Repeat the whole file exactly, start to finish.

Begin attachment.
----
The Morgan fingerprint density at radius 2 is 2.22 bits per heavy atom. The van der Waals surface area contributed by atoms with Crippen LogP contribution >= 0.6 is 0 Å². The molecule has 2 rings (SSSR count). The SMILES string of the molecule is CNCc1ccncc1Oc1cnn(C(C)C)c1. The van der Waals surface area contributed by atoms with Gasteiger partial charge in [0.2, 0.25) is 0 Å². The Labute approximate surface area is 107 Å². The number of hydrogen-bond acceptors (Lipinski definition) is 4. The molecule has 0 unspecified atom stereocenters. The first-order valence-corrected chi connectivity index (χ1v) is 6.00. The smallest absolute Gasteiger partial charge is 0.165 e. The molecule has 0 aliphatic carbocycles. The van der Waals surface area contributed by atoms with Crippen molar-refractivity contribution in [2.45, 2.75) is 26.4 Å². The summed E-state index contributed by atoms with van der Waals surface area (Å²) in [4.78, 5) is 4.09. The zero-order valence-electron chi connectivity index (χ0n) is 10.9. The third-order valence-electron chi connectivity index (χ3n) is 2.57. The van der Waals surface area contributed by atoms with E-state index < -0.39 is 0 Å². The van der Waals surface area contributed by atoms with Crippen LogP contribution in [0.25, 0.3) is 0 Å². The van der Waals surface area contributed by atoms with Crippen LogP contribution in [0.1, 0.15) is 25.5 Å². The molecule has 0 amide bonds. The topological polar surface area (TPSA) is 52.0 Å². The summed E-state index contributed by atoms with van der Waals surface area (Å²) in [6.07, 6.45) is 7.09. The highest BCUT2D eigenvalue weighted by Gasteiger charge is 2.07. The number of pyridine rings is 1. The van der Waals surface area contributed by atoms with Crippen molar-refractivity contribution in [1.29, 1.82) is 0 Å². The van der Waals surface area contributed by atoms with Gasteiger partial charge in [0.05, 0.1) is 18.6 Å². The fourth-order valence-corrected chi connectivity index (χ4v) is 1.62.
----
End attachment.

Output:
The Morgan fingerprint density at radius 2 is 2.22 bits per heavy atom. The van der Waals surface area contributed by atoms with Crippen LogP contribution >= 0.6 is 0 Å². The molecule has 2 rings (SSSR count). The SMILES string of the molecule is CNCc1ccncc1Oc1cnn(C(C)C)c1. The van der Waals surface area contributed by atoms with Gasteiger partial charge in [0.2, 0.25) is 0 Å². The Labute approximate surface area is 107 Å². The number of hydrogen-bond acceptors (Lipinski definition) is 4. The molecule has 0 unspecified atom stereocenters. The first-order valence-corrected chi connectivity index (χ1v) is 6.00. The smallest absolute Gasteiger partial charge is 0.165 e. The molecule has 0 aliphatic carbocycles. The van der Waals surface area contributed by atoms with Crippen molar-refractivity contribution in [2.45, 2.75) is 26.4 Å². The summed E-state index contributed by atoms with van der Waals surface area (Å²) in [4.78, 5) is 4.09. The zero-order valence-electron chi connectivity index (χ0n) is 10.9. The third-order valence-electron chi connectivity index (χ3n) is 2.57. The van der Waals surface area contributed by atoms with E-state index < -0.39 is 0 Å². The van der Waals surface area contributed by atoms with Crippen LogP contribution in [0.25, 0.3) is 0 Å². The van der Waals surface area contributed by atoms with Crippen LogP contribution in [0.1, 0.15) is 25.5 Å². The molecule has 0 amide bonds. The topological polar surface area (TPSA) is 52.0 Å². The summed E-state index contributed by atoms with van der Waals surface area (Å²) in [6.07, 6.45) is 7.09. The highest BCUT2D eigenvalue weighted by Gasteiger charge is 2.07. The number of pyridine rings is 1. The van der Waals surface area contributed by atoms with Crippen molar-refractivity contribution in [1.29, 1.82) is 0 Å². The van der Waals surface area contributed by atoms with Gasteiger partial charge in [0.05, 0.1) is 18.6 Å². The fourth-order valence-corrected chi connectivity index (χ4v) is 1.62.